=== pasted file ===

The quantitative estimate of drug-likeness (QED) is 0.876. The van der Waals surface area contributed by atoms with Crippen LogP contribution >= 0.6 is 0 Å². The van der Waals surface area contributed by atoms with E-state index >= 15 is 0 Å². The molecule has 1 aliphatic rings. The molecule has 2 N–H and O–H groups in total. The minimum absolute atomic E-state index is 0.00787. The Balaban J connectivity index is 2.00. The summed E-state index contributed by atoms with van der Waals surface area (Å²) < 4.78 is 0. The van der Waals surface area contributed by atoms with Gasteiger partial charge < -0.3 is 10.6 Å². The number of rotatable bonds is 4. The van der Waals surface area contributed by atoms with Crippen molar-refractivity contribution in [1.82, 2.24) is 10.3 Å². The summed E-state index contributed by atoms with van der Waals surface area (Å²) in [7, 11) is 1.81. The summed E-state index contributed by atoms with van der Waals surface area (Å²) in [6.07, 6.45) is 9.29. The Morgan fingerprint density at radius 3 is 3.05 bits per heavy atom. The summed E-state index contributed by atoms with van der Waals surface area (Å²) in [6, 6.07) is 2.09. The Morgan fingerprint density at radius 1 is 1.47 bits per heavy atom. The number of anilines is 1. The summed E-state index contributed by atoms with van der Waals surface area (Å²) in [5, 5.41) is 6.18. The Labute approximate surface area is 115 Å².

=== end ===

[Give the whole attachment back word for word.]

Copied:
The quantitative estimate of drug-likeness (QED) is 0.876. The van der Waals surface area contributed by atoms with Crippen LogP contribution >= 0.6 is 0 Å². The van der Waals surface area contributed by atoms with E-state index >= 15 is 0 Å². The molecule has 1 aliphatic rings. The molecule has 2 N–H and O–H groups in total. The minimum absolute atomic E-state index is 0.00787. The Balaban J connectivity index is 2.00. The summed E-state index contributed by atoms with van der Waals surface area (Å²) < 4.78 is 0. The van der Waals surface area contributed by atoms with Gasteiger partial charge < -0.3 is 10.6 Å². The number of rotatable bonds is 4. The van der Waals surface area contributed by atoms with Crippen molar-refractivity contribution in [1.82, 2.24) is 10.3 Å². The summed E-state index contributed by atoms with van der Waals surface area (Å²) in [7, 11) is 1.81. The summed E-state index contributed by atoms with van der Waals surface area (Å²) in [6.07, 6.45) is 9.29. The Morgan fingerprint density at radius 3 is 3.05 bits per heavy atom. The summed E-state index contributed by atoms with van der Waals surface area (Å²) in [6, 6.07) is 2.09. The Morgan fingerprint density at radius 1 is 1.47 bits per heavy atom. The number of anilines is 1. The summed E-state index contributed by atoms with van der Waals surface area (Å²) in [5, 5.41) is 6.18. The Labute approximate surface area is 115 Å².